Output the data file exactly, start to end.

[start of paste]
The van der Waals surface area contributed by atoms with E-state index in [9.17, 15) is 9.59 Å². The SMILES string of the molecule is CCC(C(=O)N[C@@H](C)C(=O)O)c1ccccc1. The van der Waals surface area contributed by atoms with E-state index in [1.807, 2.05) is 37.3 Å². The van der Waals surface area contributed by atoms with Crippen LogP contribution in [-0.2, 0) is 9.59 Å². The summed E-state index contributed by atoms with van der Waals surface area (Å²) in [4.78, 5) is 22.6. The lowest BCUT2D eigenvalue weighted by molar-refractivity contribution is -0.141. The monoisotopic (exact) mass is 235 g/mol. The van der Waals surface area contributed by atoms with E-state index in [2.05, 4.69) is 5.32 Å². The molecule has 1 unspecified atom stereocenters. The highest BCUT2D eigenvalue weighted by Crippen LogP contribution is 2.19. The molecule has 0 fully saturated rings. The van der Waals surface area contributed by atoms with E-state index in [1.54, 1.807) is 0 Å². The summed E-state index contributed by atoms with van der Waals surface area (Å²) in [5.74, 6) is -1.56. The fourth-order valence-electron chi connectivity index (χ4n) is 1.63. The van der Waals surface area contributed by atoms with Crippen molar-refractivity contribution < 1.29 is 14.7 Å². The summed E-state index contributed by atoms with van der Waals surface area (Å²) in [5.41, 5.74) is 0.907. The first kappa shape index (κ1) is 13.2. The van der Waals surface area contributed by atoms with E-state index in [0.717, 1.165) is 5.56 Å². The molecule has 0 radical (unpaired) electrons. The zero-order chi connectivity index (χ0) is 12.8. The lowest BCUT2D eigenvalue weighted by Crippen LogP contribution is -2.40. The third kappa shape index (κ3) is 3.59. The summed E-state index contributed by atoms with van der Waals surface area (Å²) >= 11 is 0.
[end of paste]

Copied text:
The van der Waals surface area contributed by atoms with E-state index in [9.17, 15) is 9.59 Å². The SMILES string of the molecule is CCC(C(=O)N[C@@H](C)C(=O)O)c1ccccc1. The van der Waals surface area contributed by atoms with E-state index in [1.807, 2.05) is 37.3 Å². The van der Waals surface area contributed by atoms with Crippen LogP contribution in [-0.2, 0) is 9.59 Å². The summed E-state index contributed by atoms with van der Waals surface area (Å²) in [4.78, 5) is 22.6. The lowest BCUT2D eigenvalue weighted by molar-refractivity contribution is -0.141. The monoisotopic (exact) mass is 235 g/mol. The van der Waals surface area contributed by atoms with E-state index in [2.05, 4.69) is 5.32 Å². The molecule has 1 unspecified atom stereocenters. The highest BCUT2D eigenvalue weighted by Crippen LogP contribution is 2.19. The molecule has 0 fully saturated rings. The van der Waals surface area contributed by atoms with E-state index in [1.54, 1.807) is 0 Å². The summed E-state index contributed by atoms with van der Waals surface area (Å²) in [5.74, 6) is -1.56. The fourth-order valence-electron chi connectivity index (χ4n) is 1.63. The van der Waals surface area contributed by atoms with Crippen molar-refractivity contribution < 1.29 is 14.7 Å². The summed E-state index contributed by atoms with van der Waals surface area (Å²) in [5.41, 5.74) is 0.907. The first kappa shape index (κ1) is 13.2. The van der Waals surface area contributed by atoms with E-state index in [0.717, 1.165) is 5.56 Å². The molecule has 0 radical (unpaired) electrons. The zero-order chi connectivity index (χ0) is 12.8. The lowest BCUT2D eigenvalue weighted by Crippen LogP contribution is -2.40. The third kappa shape index (κ3) is 3.59. The summed E-state index contributed by atoms with van der Waals surface area (Å²) >= 11 is 0.